Intel’s been offering a line of tiny desktop computers as part of its NUC (Next Unit of Computing) initiative for a few years. And Intel’s not the only company shrinking the desktop PC.
Gigabyte, ECS, Dell, Lenovo, Zotac, and others offer compact desktop computers with Intel or AMD processors and support for Windows, Linux, and other operating systems. And that’s not even counting the growing number of Chromeboxes.
But Intel thinks there’s room for the market to grow… by shrinking. The company’s looking ahead toward next-generation mini PCs which make today’s NUC systems seem big.
In a session at this week’s Intel Developer Conference in San Francisco, Intel outlined some of the things PC makers need to consider when building tiny desktops.
First there’s less space for traditional components such as hard drives or even full-sized ports, so little PCs are more likely to use flash storage and embedded memory.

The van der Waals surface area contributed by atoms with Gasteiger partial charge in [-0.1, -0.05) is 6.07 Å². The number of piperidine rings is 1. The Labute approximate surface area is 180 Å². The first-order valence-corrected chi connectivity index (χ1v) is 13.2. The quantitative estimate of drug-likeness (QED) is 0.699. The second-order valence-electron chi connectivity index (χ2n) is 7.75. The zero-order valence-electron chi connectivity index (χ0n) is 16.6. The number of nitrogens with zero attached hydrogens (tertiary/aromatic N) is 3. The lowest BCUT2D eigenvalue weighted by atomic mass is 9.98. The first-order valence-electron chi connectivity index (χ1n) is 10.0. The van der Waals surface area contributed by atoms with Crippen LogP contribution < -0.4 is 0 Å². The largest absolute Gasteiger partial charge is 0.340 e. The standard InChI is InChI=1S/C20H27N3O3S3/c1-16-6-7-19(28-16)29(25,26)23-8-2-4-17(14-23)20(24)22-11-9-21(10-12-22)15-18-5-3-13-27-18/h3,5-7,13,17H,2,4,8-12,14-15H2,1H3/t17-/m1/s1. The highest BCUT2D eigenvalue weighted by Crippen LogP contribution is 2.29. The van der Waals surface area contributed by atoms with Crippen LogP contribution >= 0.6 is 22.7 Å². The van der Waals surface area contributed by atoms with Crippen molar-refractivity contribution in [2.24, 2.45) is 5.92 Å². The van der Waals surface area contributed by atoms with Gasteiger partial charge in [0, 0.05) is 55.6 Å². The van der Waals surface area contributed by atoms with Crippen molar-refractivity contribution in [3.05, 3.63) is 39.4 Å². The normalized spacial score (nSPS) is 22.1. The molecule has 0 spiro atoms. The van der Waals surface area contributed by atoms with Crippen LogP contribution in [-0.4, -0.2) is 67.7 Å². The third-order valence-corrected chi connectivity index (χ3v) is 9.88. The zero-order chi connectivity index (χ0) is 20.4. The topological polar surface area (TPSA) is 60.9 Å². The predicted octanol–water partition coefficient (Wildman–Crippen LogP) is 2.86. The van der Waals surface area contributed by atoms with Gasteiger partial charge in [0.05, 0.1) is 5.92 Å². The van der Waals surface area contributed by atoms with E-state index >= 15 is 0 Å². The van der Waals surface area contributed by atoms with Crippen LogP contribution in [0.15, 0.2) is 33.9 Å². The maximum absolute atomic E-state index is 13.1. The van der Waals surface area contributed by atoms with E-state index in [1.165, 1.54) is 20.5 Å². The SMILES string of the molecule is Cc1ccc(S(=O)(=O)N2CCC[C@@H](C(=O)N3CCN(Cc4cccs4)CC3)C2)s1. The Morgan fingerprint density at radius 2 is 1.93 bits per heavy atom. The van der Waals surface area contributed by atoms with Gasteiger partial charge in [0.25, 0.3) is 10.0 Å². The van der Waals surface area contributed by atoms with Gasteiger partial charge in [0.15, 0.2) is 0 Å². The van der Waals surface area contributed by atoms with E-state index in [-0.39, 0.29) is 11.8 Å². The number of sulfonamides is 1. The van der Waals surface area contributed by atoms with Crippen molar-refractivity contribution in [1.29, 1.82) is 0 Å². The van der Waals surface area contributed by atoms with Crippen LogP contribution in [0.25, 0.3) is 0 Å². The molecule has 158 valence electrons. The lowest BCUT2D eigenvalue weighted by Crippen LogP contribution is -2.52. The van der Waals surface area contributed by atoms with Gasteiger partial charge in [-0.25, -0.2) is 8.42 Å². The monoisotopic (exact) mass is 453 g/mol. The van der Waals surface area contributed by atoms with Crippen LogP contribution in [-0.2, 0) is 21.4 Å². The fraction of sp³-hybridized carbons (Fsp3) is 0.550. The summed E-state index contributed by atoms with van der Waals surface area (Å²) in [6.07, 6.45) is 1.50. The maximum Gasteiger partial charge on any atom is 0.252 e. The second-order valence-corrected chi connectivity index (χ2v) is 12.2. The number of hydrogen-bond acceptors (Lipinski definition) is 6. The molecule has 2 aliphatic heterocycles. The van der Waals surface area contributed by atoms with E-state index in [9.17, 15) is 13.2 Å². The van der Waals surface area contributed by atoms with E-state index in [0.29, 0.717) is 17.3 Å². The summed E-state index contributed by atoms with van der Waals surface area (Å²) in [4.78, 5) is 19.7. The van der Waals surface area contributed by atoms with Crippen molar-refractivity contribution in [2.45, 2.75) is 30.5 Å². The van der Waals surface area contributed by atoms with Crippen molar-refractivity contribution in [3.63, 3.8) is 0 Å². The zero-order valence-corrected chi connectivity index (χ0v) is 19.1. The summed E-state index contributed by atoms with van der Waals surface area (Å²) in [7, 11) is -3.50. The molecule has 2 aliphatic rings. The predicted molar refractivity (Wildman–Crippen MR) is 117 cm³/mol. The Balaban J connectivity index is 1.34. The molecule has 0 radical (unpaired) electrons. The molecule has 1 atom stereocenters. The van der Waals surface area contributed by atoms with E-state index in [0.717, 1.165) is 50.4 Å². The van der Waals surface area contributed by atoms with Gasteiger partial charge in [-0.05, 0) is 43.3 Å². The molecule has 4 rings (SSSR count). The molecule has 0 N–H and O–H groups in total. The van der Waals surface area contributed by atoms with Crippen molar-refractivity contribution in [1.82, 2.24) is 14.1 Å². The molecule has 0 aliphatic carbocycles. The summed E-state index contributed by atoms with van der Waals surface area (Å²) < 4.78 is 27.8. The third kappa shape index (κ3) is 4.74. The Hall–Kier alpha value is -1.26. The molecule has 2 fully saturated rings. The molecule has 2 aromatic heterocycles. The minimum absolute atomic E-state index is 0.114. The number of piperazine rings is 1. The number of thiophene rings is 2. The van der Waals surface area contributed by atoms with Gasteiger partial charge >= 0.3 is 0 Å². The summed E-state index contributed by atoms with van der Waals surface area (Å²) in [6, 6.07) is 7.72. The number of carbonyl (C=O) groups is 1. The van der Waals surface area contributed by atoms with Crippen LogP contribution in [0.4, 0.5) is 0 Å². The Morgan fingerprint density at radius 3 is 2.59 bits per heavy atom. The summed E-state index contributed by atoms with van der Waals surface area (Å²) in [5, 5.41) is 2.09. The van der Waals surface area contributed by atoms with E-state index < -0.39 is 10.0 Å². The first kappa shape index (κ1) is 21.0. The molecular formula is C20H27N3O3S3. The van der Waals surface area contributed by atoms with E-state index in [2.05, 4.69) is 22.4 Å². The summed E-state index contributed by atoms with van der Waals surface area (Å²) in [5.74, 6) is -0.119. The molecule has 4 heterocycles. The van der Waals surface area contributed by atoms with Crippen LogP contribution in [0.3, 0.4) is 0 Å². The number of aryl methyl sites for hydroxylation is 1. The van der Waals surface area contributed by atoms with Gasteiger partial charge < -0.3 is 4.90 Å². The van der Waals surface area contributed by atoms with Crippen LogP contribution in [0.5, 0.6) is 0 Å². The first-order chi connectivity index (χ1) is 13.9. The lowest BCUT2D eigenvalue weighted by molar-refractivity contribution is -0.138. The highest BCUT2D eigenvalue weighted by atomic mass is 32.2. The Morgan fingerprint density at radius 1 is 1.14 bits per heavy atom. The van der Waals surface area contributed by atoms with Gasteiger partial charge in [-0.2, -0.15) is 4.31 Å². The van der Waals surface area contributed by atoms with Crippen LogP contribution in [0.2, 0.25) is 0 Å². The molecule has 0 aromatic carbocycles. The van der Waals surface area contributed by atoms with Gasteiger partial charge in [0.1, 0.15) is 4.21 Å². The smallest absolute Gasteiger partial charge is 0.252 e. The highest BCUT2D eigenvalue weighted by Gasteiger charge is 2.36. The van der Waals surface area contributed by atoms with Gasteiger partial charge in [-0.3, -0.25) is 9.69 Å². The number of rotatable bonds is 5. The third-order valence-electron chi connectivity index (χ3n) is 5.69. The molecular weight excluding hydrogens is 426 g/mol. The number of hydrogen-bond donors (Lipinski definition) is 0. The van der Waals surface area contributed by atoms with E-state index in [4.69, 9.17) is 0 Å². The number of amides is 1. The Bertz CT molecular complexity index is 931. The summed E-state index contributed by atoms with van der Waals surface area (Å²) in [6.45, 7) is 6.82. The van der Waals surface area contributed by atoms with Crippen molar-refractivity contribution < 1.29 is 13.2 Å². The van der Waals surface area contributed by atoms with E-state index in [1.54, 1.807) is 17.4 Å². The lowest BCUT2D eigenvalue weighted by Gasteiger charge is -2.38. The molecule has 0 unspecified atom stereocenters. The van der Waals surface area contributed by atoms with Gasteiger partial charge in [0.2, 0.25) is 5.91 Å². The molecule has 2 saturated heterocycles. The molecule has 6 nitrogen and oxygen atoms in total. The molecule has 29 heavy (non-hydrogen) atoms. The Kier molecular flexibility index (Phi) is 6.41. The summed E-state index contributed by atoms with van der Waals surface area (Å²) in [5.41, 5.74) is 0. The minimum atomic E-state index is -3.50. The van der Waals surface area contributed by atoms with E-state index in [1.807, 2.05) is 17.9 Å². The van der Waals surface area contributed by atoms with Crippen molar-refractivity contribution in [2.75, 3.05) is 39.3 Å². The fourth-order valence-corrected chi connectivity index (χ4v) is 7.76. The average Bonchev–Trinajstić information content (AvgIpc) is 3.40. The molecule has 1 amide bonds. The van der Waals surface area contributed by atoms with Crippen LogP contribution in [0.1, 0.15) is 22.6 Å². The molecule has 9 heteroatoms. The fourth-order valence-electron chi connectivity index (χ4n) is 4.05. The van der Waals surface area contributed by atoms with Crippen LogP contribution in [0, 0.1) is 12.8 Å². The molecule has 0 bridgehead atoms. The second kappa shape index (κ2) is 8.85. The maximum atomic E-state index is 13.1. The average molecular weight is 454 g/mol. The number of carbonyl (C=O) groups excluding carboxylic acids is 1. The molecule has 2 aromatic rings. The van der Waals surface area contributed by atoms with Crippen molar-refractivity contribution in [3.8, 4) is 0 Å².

This can make it harder to upgrade a mini PC than an old-school desktop… but leaving out some legacy ports and other features can also help drive down the price of these little computers making it easier to replace them every few years rather than upgrading.
Intel figures the bill of materials for a typical mini PC today comes in at around $100, while future models could cost just over $50 to make (although they’ll probably sell for closer to $100).
While I’m a fan of allowing upgrades as a way to make a system last longer and reduce the long-term carbon footprint, there’s less material and fewer components in these little machines… which means there’s less e-waste to recycle or trash when it does come time to upgrade.
Intel also suggests device makers consider thermal constraints of these little PCs by building fanless systems with passive heatsinks and low power processors such as Intel Atom chips. This goes further to reduce their carbon footprint.
Ultimately Intel figures we’ll see tiny desktops as small as 4.6″ x 2.8″ x 1.26″ which are fully capable Windows, Android, Chrome, and Linux computers in the not too distant future. Those systems would be about half the size of a current Intel NUC device… and if Intel’s right, they could cost half as much to build. Hopefully that’ll also lead to a street price that’s about 50 percent lower.